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Old 2010-07-14, 17:30   #1
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Default SPRP pseudoprime search.

I managed to find three additional base 2, 3 SPRP pseudoprimes, besides 1373653:
They are 1987021, 2284453, and 3116107. Their factorizations are as follows:
1987021 = 997 * 1993
2284453 = 1069 * 2137
3116107 = 883 * 3529

Also: Is there any program that can look for SPRP pseudoprimes? It would make things far easier if there were indeed such a program. At the moment, all I do have is an indirect pseudoprime generator, based on the Fermat test. Albeit it does give SPRP pseudoprimes, it also gives Carmichael pseudoprimes, which are undesirable in this case. Or is there at least some pseudocode available for such?

Last fiddled with by 3.14159 on 2010-07-14 at 17:32
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Old 2010-07-14, 19:01   #2
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I think I'm going to have to lrn2python for this.
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Old 2010-07-14, 19:26   #3
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It's pretty easy in Pari:
Code:
isSPRP(n,b=2)={
	my(s=valuation(n-1,2),d=n>>s);
	n = Mod(b, n)^d;
	if (n == 1, return(1));
	while(s--,
		if (n == -1, return(1));
		n = n^2;
	);
	n == -1
};

pseudo(n)=!isprime(n)&isSPRP(n,2)&isSPRP(n,3)

forstep(n=3,1e7,2,if(pseudo(n),print(n)))
gives
Code:
1373653
1530787
1987021
2284453
3116107
5173601
6787327
in about 1 minute. (Of course this can be improved; I just wrote the programs on the spot.)

Last fiddled with by CRGreathouse on 2010-07-14 at 19:27
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Old 2010-07-14, 20:26   #4
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How would that be written in Python syntax? Learning to write in Python isn't going to be as easy as I thought it would be.

Last fiddled with by 3.14159 on 2010-07-14 at 21:23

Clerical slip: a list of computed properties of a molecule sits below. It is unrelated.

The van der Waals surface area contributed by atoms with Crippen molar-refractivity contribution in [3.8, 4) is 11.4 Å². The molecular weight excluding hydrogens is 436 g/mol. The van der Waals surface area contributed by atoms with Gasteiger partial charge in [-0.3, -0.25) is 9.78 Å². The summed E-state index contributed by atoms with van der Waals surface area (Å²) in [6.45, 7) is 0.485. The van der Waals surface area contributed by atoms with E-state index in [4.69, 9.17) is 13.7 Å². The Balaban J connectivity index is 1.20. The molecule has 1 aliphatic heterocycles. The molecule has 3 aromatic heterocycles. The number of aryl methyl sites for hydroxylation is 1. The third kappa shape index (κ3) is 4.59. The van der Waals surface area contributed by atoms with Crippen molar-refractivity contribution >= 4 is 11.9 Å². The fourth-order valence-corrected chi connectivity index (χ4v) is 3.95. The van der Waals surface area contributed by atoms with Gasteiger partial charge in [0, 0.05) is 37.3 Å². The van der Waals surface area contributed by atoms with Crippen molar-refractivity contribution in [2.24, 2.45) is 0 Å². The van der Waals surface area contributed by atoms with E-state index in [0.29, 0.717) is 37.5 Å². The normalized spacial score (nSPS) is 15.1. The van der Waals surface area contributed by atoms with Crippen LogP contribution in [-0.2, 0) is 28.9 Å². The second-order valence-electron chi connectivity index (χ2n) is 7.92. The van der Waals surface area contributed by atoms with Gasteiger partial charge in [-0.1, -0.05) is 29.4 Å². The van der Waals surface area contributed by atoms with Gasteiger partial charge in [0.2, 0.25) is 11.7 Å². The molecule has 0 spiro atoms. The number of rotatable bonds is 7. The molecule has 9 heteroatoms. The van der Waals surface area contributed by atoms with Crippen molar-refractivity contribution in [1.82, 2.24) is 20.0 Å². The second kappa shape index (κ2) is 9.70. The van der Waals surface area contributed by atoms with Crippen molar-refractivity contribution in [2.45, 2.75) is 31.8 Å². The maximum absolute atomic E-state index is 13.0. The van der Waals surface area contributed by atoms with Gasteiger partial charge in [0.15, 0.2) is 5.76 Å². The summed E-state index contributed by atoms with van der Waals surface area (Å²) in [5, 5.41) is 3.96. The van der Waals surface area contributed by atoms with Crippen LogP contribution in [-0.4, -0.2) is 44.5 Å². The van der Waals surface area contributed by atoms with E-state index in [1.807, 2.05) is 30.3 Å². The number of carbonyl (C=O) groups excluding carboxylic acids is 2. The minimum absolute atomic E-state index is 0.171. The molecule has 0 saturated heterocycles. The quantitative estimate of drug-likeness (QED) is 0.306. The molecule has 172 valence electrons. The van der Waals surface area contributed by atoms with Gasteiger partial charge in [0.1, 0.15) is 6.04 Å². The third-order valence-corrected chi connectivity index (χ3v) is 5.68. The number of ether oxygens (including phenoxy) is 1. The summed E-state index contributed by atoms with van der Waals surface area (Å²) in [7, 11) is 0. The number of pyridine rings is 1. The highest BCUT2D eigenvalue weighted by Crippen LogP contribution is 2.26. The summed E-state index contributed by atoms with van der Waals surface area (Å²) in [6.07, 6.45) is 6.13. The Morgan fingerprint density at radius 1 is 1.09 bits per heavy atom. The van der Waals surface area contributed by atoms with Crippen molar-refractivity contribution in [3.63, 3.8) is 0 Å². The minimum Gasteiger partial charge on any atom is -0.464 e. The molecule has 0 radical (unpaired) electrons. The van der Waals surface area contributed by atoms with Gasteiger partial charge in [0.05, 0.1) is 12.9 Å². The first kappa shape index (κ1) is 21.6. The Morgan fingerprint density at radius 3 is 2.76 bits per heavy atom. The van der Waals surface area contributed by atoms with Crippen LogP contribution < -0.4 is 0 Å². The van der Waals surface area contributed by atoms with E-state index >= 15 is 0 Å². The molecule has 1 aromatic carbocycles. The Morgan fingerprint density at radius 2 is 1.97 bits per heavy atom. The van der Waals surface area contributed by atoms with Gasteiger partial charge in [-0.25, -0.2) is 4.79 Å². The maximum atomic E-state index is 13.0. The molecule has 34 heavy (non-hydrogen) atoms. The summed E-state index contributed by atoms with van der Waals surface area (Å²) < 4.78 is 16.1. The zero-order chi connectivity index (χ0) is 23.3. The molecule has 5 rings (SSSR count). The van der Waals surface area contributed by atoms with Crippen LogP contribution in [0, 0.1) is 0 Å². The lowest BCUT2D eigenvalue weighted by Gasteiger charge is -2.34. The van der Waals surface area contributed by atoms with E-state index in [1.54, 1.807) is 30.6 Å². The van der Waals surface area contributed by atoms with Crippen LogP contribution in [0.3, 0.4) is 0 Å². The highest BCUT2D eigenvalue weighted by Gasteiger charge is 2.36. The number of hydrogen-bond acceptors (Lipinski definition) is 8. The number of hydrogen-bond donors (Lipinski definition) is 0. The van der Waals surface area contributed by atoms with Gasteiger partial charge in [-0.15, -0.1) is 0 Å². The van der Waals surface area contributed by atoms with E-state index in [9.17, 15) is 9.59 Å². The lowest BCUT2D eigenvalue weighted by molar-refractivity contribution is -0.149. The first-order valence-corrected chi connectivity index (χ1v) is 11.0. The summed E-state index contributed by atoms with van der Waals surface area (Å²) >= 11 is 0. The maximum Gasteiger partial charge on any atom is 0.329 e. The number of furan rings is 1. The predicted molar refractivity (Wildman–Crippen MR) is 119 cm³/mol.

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Old 2010-07-14, 21:53   #5
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You won't be able to do it directly like I did in Python since that doesn't have number theory libraries installed like Pari does. You'd need to write your own modular exponentiation routine. It's not too hard, though -- Google "exponentiation by squaring" or similar.
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Old 2010-07-14, 21:57   #6
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.. I first need to start with the basics: Writing my own trial division program. I'd need to be able to write the simplest program before getting into anything more complex.
Here's an example of a trial division program someone wrote: Also: Your post number is divisible by three consecutive primes: 7, 11, 13.
Code:
# yields 2, 3, 5 and all numbers coprime to 2, 3 and 5 (except 1)
def trialdivisors():

    yield 2
    yield 3
    yield 5
    yield 7
    yield 11
    yield 13
    yield 17
    yield 19
    yield 23
    yield 29

    n = 31
    ds = [6, 4, 2, 4, 2, 4, 6, 2]

    while 1:
        for d in ds:
            yield n
            n += d

sorry = "(last factor may be composite " \
    + "but has no divisors less than 100000000)"

# apply trial division and print out factors
def factor(n):
    print "Prime factorisation of %d is:" % n
    ts = trialdivisors()
    t = ts.next()
    while t * t <= n:
        if n % t:
            t = ts.next()
            if t > 100000000:
                print n
                print sorry
                return
        else:
            print t,
            n //= t
    print n

factor(int(n))
Also: Yes, but most of the implementations are in Java or C, not Python.
It's kind of difficult to do whenever you have to search for hours for the proper syntax.

Last fiddled with by 3.14159 on 2010-07-14 at 22:07
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Old 2010-07-14, 23:00   #7
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That is, if my assumption that the syntaxes for Java/C/Python are not similar is correct.
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